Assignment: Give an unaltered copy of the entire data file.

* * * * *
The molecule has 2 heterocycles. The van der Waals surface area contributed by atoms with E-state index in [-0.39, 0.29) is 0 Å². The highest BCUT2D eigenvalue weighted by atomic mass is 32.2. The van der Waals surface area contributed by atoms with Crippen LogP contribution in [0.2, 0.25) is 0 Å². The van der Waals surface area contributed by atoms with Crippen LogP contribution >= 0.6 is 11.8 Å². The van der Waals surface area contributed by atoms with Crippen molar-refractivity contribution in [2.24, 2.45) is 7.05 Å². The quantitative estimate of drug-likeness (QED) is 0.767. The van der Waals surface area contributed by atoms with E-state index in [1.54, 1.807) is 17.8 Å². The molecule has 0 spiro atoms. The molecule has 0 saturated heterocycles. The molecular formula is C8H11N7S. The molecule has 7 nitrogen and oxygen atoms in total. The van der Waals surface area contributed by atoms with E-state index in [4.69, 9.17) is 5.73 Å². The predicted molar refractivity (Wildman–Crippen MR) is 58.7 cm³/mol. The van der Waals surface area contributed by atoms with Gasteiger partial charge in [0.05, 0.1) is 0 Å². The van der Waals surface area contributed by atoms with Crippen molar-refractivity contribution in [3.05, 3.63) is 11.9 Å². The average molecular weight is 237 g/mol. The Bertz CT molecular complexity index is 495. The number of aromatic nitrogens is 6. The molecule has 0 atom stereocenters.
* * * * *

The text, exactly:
The molecule has 2 heterocycles. The van der Waals surface area contributed by atoms with E-state index in [-0.39, 0.29) is 0 Å². The highest BCUT2D eigenvalue weighted by atomic mass is 32.2. The van der Waals surface area contributed by atoms with Crippen LogP contribution in [0.2, 0.25) is 0 Å². The van der Waals surface area contributed by atoms with Crippen LogP contribution >= 0.6 is 11.8 Å². The van der Waals surface area contributed by atoms with Crippen molar-refractivity contribution in [2.24, 2.45) is 7.05 Å². The quantitative estimate of drug-likeness (QED) is 0.767. The van der Waals surface area contributed by atoms with E-state index in [1.54, 1.807) is 17.8 Å². The molecule has 0 spiro atoms. The molecule has 0 saturated heterocycles. The molecular formula is C8H11N7S. The molecule has 7 nitrogen and oxygen atoms in total. The van der Waals surface area contributed by atoms with E-state index in [4.69, 9.17) is 5.73 Å². The predicted molar refractivity (Wildman–Crippen MR) is 58.7 cm³/mol. The van der Waals surface area contributed by atoms with Gasteiger partial charge in [0.05, 0.1) is 0 Å². The van der Waals surface area contributed by atoms with Crippen molar-refractivity contribution in [3.05, 3.63) is 11.9 Å². The average molecular weight is 237 g/mol. The Bertz CT molecular complexity index is 495. The number of aromatic nitrogens is 6. The molecule has 0 atom stereocenters.